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An impressionistic novel with incredible visual detail--of the qualities that compose an intimately-known body, the accumulated objects and meals that make a home, the transitions of light that mark seasons and then decades. In lieu of a substantial plot, Salter delivers lists of evocative observations and sparse but perfect dialogue. From the 1950s through 70s, New York City to then-rural Westchester.
In the priesthood Ordan Yates seeks a refuge from the world. This story of sexual abuse in the Roman Catholic Church of Ireland, told through Father Ordan’s naïve and unworldly eyes, is also about the stories we tell ourselves, in order to make peace with our lives.
Another stellar collection from one of the most gifted short story writers working today. With a unique talent for finding the new and alien within familiar tropes, Link finds an empty hotel room in the middle of a superhero convention; unrequited love in an automated Boyfriend; rural ghost stories at a birthday party on an orphaned starship. Both whimsical and haunting, these are stories of the monumental loneliness in every life, and the problems we create in our striving for connection.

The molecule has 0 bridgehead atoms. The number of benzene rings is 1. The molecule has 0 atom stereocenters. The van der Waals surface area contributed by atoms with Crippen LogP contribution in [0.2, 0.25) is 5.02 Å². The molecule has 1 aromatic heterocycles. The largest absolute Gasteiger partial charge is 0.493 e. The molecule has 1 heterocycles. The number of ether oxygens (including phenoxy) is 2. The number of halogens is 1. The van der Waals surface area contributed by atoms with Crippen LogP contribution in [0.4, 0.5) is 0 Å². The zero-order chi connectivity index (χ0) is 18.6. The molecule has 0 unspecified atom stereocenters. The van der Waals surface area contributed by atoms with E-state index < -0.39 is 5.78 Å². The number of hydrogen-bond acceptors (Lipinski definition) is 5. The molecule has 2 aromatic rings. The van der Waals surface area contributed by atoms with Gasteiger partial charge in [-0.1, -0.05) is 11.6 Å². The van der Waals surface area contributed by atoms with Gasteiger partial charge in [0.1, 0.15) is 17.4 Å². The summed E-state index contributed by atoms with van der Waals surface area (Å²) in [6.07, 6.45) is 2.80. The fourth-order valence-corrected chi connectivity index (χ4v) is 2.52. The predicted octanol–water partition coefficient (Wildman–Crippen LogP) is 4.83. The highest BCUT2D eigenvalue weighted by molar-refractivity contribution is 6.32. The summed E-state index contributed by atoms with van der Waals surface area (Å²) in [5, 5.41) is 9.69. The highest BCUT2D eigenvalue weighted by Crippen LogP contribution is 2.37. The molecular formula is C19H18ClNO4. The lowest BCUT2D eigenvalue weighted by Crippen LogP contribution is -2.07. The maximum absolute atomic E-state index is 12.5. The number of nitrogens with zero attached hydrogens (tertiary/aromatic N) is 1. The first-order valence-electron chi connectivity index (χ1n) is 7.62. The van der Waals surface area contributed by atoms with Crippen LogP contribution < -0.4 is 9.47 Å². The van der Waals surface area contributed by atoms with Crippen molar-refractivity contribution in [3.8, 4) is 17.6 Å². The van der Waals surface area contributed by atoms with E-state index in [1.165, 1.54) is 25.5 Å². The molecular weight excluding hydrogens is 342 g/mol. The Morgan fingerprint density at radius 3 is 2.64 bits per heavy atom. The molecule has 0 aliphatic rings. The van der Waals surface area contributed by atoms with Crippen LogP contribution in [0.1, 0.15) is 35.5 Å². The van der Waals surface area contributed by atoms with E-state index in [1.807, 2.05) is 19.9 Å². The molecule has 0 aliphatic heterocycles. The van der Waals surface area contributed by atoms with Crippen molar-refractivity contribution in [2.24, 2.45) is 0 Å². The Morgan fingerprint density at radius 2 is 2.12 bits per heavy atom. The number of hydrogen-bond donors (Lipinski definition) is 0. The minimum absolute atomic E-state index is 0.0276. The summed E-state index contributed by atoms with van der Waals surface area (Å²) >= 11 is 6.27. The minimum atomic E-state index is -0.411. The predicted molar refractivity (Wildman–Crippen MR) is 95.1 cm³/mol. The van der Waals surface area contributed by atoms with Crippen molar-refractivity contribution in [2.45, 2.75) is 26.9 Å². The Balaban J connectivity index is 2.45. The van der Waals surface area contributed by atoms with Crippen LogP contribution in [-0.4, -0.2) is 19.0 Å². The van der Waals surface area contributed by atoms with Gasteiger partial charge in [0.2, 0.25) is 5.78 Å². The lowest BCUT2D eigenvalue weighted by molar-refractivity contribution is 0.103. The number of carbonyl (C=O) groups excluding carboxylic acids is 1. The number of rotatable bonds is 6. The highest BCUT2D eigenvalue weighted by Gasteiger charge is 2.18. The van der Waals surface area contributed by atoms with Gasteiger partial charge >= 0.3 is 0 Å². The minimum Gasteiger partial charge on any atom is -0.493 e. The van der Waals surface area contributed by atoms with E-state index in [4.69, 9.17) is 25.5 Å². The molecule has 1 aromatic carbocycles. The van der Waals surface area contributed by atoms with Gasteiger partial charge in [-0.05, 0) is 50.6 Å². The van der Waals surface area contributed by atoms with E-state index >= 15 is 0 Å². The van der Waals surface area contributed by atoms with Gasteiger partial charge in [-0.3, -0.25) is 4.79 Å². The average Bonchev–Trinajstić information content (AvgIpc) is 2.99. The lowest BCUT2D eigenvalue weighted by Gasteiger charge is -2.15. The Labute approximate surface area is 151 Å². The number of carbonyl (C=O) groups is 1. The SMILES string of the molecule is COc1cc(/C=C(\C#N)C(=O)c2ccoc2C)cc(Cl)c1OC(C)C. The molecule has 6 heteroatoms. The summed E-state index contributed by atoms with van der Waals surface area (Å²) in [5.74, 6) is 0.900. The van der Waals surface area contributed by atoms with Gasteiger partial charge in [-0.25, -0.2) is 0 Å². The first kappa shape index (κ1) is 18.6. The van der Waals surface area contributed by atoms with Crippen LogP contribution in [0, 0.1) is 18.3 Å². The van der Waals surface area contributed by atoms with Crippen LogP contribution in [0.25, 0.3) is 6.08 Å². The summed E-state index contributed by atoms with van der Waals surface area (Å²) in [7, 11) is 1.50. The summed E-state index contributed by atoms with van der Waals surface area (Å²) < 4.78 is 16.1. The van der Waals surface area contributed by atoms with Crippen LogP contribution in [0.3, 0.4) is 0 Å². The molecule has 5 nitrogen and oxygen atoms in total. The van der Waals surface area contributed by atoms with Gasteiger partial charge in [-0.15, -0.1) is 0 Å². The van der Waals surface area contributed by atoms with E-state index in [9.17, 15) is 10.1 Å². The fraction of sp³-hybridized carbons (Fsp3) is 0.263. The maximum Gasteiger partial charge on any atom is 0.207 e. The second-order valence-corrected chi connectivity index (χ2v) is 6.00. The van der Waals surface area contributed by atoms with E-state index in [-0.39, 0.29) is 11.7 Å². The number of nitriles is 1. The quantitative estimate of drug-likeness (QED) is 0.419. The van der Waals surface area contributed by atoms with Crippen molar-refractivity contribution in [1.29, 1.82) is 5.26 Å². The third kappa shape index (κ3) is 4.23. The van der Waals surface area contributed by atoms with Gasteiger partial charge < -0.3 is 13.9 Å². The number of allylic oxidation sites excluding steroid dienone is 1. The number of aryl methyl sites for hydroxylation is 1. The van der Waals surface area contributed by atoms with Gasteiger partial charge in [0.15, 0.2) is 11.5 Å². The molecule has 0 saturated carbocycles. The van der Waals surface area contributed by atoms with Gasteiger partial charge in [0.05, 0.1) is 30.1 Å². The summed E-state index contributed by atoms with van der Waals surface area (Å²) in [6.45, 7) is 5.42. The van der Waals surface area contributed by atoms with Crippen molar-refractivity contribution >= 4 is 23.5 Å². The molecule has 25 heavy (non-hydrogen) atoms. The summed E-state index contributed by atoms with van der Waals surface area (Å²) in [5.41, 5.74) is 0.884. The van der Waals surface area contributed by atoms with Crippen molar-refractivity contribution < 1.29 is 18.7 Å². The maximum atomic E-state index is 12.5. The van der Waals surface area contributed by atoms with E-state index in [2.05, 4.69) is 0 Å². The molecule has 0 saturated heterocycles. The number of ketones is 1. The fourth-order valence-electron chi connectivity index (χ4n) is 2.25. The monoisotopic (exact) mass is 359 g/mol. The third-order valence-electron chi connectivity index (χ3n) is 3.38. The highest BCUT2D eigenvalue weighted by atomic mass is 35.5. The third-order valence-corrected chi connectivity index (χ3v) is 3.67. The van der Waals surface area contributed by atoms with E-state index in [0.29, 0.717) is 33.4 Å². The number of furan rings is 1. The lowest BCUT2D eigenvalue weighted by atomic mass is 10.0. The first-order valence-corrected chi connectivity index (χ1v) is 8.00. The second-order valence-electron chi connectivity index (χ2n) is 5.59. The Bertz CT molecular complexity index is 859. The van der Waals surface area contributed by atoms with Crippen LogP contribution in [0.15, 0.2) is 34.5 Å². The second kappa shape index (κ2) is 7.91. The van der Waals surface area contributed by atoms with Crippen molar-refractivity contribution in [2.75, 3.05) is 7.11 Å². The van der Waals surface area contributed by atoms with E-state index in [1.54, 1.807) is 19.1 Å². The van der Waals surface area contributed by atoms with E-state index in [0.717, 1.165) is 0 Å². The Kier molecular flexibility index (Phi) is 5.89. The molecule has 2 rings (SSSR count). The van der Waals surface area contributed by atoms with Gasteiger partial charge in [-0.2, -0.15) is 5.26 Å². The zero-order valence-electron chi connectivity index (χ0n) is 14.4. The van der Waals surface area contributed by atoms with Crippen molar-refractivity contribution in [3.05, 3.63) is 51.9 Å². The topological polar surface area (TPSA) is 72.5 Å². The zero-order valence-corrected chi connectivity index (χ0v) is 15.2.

A political thriller, but with zombies! Feed takes place 20 years after the zombie apocalypse in a world that has changed forever, but hasn't ended. Georgia and Shaun Mason are bloggers that start out simply reporting on a presidential campaign and end up neck-deep in conspiracies and attempts on their lives. Features excellent world building, interesting characters, and a take on the zombie genre that's refreshingly different.
Borrowing generously from Sackville-West’s own writings, Sarah Raven gives us a detailed look at the creation of the famous garden in Kent. Though bear in mind southeastern England is not Massachusetts, you’ll still want to keep a notebook handy to jot down all the plants you’ll want to add to your own garden. A perfect antidote for our horrible winter.
This is a most remarkable story, and though a middle grade book I would recommend to any reader. World War II historical fiction, it tells of two children sent from London to the countryside to spend the duration of the war with a single woman living on the outskirts of town. Sound predicable? With Bradley’s storytelling of great nuance, it is anything but.
What a fun book. The hamster is missing from the classroom so Smashie and her friend start investigating. Griffin’s depiction of Room 11, and her use of humor and complicated vocabulary layer the story beautifully. Parents will love reading this to their kids.
Ashe has plans for 1968--in particular, going to college so he doesn't get drafted and sent to Vietnam. I'm not a fan of novels-in-verse, but this time it works: the book is written in a series of haikus, and the number of syllables in each chapter represents the number of casualties each month.